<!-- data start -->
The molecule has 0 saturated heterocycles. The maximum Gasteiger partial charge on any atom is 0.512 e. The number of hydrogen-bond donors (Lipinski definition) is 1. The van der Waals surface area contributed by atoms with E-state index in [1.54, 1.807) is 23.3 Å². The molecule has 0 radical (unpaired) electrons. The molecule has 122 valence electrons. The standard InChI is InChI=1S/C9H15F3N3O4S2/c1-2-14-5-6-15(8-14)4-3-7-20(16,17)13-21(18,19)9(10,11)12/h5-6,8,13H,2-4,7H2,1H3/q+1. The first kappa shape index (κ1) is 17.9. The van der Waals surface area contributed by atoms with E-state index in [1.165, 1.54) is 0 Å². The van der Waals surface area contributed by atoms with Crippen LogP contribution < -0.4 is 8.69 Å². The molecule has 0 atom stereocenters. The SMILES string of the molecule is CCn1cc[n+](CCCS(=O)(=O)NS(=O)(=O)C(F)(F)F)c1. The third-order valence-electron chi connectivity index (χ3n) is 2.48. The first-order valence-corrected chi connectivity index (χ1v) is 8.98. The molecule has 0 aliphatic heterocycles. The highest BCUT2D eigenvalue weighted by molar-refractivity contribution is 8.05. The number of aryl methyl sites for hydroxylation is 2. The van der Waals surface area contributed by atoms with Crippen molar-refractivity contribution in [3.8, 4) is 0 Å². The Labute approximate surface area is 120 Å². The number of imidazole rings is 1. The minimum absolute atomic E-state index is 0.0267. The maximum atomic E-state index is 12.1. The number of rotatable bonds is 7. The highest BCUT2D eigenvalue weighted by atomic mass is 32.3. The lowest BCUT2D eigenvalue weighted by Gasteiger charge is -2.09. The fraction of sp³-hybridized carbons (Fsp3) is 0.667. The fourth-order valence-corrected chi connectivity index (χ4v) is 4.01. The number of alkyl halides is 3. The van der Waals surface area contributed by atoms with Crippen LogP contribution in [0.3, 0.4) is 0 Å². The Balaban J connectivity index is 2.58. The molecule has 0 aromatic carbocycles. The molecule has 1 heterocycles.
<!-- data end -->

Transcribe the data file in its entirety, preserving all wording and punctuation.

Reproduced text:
The molecule has 0 saturated heterocycles. The maximum Gasteiger partial charge on any atom is 0.512 e. The number of hydrogen-bond donors (Lipinski definition) is 1. The van der Waals surface area contributed by atoms with E-state index in [1.54, 1.807) is 23.3 Å². The molecule has 0 radical (unpaired) electrons. The molecule has 122 valence electrons. The standard InChI is InChI=1S/C9H15F3N3O4S2/c1-2-14-5-6-15(8-14)4-3-7-20(16,17)13-21(18,19)9(10,11)12/h5-6,8,13H,2-4,7H2,1H3/q+1. The first kappa shape index (κ1) is 17.9. The van der Waals surface area contributed by atoms with E-state index in [1.165, 1.54) is 0 Å². The van der Waals surface area contributed by atoms with Crippen LogP contribution < -0.4 is 8.69 Å². The molecule has 0 atom stereocenters. The SMILES string of the molecule is CCn1cc[n+](CCCS(=O)(=O)NS(=O)(=O)C(F)(F)F)c1. The third-order valence-electron chi connectivity index (χ3n) is 2.48. The first-order valence-corrected chi connectivity index (χ1v) is 8.98. The molecule has 0 aliphatic heterocycles. The highest BCUT2D eigenvalue weighted by molar-refractivity contribution is 8.05. The number of aryl methyl sites for hydroxylation is 2. The van der Waals surface area contributed by atoms with Crippen molar-refractivity contribution in [3.8, 4) is 0 Å². The Labute approximate surface area is 120 Å². The number of imidazole rings is 1. The minimum absolute atomic E-state index is 0.0267. The maximum atomic E-state index is 12.1. The number of rotatable bonds is 7. The highest BCUT2D eigenvalue weighted by atomic mass is 32.3. The lowest BCUT2D eigenvalue weighted by Gasteiger charge is -2.09. The fraction of sp³-hybridized carbons (Fsp3) is 0.667. The fourth-order valence-corrected chi connectivity index (χ4v) is 4.01. The number of alkyl halides is 3. The van der Waals surface area contributed by atoms with Crippen LogP contribution in [0.3, 0.4) is 0 Å². The Balaban J connectivity index is 2.58. The molecule has 0 aromatic carbocycles. The molecule has 1 heterocycles.